A hearing will be held on Friday morning (December 7) in the criminal case of suspended Greenville County sheriff Will Lewis, sources have confirmed to this news site.
The hearing – scheduled for 10:15 a.m. EST at the Greenville county court house – will be attended by S.C. sixteenth circuit solicitor Kevin Brackett, who is handling the prosecution of the disgraced law enforcement official.
It is not immediately clear whether Lewis – who recently settled a civil suit in connection with the scandal that enveloped his office last year – will plead guilty to the criminal charges he is currently facing or whether his case will head to trial. Nor is it immediately clear which judge is presiding over tomorrow’s proceedings, although we have been told it could be S.C. circuit court judge Alex Kinlaw Jr.
Obviously a lot is riding on the outcome of Lewis’ case … including a possible special election to replace the scandal-scarred law man.
Lewis’ sex/ corruption scandal – most of which unfolded exclusively on our pages – resulted in misconduct in office and obstruction of justice charges being filed against the first-term sheriff in April. By statute, Lewis was suspended from office upon his indictment and S.C. governor Henry McMaster appointed former county sheriff Johnny Mack Brown to serve as an interim pending the resolution of the charges against him.
Brown has created a bit of controversy by openly campaigning on behalf of the frontrunner in the upcoming campaign for this seat – A.T. Smith, a former deputy director of the U.S. Secret Service.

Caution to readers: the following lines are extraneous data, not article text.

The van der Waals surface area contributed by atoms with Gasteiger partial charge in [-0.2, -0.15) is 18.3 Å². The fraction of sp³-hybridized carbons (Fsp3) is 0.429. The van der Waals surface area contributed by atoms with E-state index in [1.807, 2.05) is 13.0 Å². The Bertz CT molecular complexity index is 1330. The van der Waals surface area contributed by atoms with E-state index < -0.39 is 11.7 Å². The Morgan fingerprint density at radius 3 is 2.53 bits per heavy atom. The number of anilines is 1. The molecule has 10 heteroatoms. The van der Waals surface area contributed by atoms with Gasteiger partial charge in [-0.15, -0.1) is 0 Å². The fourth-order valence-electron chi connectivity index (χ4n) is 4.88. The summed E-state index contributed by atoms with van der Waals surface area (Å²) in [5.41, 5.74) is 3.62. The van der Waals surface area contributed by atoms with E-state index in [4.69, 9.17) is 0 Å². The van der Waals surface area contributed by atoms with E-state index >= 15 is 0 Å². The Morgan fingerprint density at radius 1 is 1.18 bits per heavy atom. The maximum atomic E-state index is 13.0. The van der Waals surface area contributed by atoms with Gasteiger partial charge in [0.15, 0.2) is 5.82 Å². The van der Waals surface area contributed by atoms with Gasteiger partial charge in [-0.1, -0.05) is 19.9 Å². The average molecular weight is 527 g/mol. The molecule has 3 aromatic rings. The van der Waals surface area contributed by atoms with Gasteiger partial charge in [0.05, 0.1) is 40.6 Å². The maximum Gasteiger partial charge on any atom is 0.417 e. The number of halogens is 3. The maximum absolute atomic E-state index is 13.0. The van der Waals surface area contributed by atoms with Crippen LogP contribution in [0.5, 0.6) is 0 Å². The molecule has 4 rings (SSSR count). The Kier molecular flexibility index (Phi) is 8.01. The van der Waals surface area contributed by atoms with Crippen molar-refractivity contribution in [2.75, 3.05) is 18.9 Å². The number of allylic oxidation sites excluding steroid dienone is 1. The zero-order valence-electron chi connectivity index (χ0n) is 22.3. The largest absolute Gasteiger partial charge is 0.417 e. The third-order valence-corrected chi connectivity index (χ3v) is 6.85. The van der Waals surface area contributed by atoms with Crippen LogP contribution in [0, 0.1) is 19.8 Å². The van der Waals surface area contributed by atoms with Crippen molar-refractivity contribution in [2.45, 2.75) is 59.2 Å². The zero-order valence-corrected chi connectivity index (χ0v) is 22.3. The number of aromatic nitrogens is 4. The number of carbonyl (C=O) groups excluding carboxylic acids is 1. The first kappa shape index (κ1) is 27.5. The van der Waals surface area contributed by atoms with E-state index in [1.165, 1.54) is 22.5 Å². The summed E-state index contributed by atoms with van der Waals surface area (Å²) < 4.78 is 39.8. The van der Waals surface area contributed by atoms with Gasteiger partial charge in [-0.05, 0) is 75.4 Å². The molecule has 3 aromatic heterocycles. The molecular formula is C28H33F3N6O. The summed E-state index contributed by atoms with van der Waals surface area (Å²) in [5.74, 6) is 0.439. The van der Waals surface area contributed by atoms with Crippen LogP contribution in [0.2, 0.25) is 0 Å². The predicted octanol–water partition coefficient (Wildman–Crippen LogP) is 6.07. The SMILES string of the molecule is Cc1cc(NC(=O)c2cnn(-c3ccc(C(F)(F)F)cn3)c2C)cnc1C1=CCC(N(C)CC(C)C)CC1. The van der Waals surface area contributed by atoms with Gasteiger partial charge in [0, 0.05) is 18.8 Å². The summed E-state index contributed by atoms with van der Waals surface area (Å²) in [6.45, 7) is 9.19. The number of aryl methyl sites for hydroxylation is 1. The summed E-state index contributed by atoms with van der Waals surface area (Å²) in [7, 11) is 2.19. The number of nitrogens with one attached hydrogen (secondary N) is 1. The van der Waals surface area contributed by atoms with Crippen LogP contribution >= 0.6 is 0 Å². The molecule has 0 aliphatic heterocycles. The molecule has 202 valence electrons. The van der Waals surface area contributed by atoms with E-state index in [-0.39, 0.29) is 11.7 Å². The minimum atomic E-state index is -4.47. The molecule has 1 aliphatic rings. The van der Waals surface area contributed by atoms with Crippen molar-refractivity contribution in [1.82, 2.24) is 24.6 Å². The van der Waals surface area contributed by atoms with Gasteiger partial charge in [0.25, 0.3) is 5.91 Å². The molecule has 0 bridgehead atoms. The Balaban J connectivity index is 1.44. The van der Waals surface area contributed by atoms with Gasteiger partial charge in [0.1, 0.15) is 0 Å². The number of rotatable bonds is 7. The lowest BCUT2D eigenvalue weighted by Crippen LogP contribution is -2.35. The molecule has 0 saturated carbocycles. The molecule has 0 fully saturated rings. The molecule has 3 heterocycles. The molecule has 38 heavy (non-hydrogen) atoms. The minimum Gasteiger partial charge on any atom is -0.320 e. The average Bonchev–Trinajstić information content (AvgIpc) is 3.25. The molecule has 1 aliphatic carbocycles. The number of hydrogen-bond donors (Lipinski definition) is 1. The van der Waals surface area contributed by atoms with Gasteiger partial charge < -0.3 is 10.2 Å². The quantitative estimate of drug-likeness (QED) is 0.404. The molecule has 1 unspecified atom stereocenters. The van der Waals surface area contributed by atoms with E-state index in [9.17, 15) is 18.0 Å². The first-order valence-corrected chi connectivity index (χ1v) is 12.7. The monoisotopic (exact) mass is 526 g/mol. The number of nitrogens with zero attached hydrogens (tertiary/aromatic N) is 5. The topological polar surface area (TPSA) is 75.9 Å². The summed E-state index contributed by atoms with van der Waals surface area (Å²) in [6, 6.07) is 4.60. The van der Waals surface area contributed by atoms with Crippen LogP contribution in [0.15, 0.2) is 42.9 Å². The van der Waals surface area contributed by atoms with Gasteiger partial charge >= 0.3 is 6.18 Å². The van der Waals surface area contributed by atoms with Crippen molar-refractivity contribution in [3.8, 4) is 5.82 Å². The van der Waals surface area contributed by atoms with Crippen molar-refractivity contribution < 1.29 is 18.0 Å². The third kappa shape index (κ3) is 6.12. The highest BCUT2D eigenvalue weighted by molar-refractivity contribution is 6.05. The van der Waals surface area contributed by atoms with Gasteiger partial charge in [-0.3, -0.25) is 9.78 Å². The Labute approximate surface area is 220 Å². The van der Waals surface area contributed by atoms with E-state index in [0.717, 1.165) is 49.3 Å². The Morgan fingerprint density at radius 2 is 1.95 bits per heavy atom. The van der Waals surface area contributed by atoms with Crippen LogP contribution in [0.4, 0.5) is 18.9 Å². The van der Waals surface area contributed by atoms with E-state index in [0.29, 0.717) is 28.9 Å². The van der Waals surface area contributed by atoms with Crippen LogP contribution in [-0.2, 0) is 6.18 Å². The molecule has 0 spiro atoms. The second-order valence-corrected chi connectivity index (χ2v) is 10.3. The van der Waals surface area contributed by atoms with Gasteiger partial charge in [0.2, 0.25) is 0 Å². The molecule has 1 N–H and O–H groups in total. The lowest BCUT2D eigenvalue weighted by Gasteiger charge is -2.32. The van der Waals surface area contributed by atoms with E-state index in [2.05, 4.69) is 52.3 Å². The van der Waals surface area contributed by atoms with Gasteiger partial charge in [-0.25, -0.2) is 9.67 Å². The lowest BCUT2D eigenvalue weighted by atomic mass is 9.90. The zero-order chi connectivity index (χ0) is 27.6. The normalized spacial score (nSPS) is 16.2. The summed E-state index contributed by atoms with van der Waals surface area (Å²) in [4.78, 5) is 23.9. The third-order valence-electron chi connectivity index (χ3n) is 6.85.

Smith is one of several candidates who have already filed to run for this seat at the first available opportunity.
The Lewis drama began last August when this news outlet exclusively reported on seismic allegations made against him by 25-year-old Savannah Nabors.
(Click to view)
According to Nabors (above), Lewis sexually assaulted her during a March 2017 business trip to Charlotte, North Carolina.
“He’s a church-going man, strong in his faith,” Nabors wrote in a since-deleted blog post . “You think he could never be capable of something so manipulative, so hypocritical. The man that you think is legal, ethical, and moral is anything but those things.”
Those allegations were expanded upon in a bombshell lawsuit filed against Lewis (and Greenville County government) last October. In that lawsuit, it was graphically alleged that the 43-year-old sheriff drugged and raped Nabors during the Charlotte trip.
“(Nabors) remembers regaining consciousness when the Sheriff was on top of her, having sex with her,” the lawsuit alleged. “It took (her) a second to realize what was happening and she had no idea how long it had gone on. The Sheriff asked (her) if she was ready for him to ‘finish,’ and (she) said yes. The Sheriff then giggled, making a joke about how long he could ‘last,’ and added that he was sure (Nabors) was not used to that. (Nabors) then lost consciousness again.”
U.S. district court judge Donald Coggins dismissed the civil lawsuit in late October, though, after the parties to the action – Nabors, Lewis and Greenville County taxpayers – reached an undisclosed agreement.
In addition to its graphic allegations of sexual assault, Nabors’ lawsuit contained numerous audio recordings of her various interactions with Lewis in 2017. In one of these recordings, Lewis discussed his plans to further an affair with her on the taxpayer dime – and cover it up.
Upon hearing this audio evidence, this news outlet issued the first public call for Lewis to resign – irrespective of the disposition of the rape allegation against him.
“It is abundantly clear that Lewis plotted to defraud taxpayers as part of his efforts to advance an affair with Nabors – secure in the knowledge that no one would ever find out about his scheming,” we wrote.
As the investigation into Lewis escalated, his alleged efforts to undermine it ramped up. Meanwhile Nabors has apparently drawn the scrutiny of investigators in connection with this case as well, although she has not been charged with any crimes.
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